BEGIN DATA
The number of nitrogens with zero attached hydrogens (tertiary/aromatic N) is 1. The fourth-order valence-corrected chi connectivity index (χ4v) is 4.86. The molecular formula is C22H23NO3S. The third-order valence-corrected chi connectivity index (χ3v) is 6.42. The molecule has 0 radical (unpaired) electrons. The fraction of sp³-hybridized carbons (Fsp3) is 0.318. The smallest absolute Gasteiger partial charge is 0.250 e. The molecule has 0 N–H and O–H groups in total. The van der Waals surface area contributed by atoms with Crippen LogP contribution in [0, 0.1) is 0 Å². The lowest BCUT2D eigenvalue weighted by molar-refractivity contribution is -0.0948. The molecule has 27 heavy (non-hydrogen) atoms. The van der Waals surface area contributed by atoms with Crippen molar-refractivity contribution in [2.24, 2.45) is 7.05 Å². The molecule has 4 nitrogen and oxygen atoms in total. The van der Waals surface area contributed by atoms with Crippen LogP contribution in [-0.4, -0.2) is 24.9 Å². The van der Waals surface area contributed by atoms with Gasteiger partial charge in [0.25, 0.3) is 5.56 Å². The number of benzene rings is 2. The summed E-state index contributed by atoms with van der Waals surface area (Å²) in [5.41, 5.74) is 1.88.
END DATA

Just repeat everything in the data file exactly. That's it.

The number of nitrogens with zero attached hydrogens (tertiary/aromatic N) is 1. The fourth-order valence-corrected chi connectivity index (χ4v) is 4.86. The molecular formula is C22H23NO3S. The third-order valence-corrected chi connectivity index (χ3v) is 6.42. The molecule has 0 radical (unpaired) electrons. The fraction of sp³-hybridized carbons (Fsp3) is 0.318. The smallest absolute Gasteiger partial charge is 0.250 e. The molecule has 0 N–H and O–H groups in total. The van der Waals surface area contributed by atoms with Crippen LogP contribution in [0, 0.1) is 0 Å². The lowest BCUT2D eigenvalue weighted by molar-refractivity contribution is -0.0948. The molecule has 27 heavy (non-hydrogen) atoms. The van der Waals surface area contributed by atoms with Crippen molar-refractivity contribution in [2.24, 2.45) is 7.05 Å². The molecule has 4 nitrogen and oxygen atoms in total. The van der Waals surface area contributed by atoms with Crippen LogP contribution in [-0.4, -0.2) is 24.9 Å². The van der Waals surface area contributed by atoms with Gasteiger partial charge in [0.25, 0.3) is 5.56 Å². The number of benzene rings is 2. The summed E-state index contributed by atoms with van der Waals surface area (Å²) in [5.41, 5.74) is 1.88.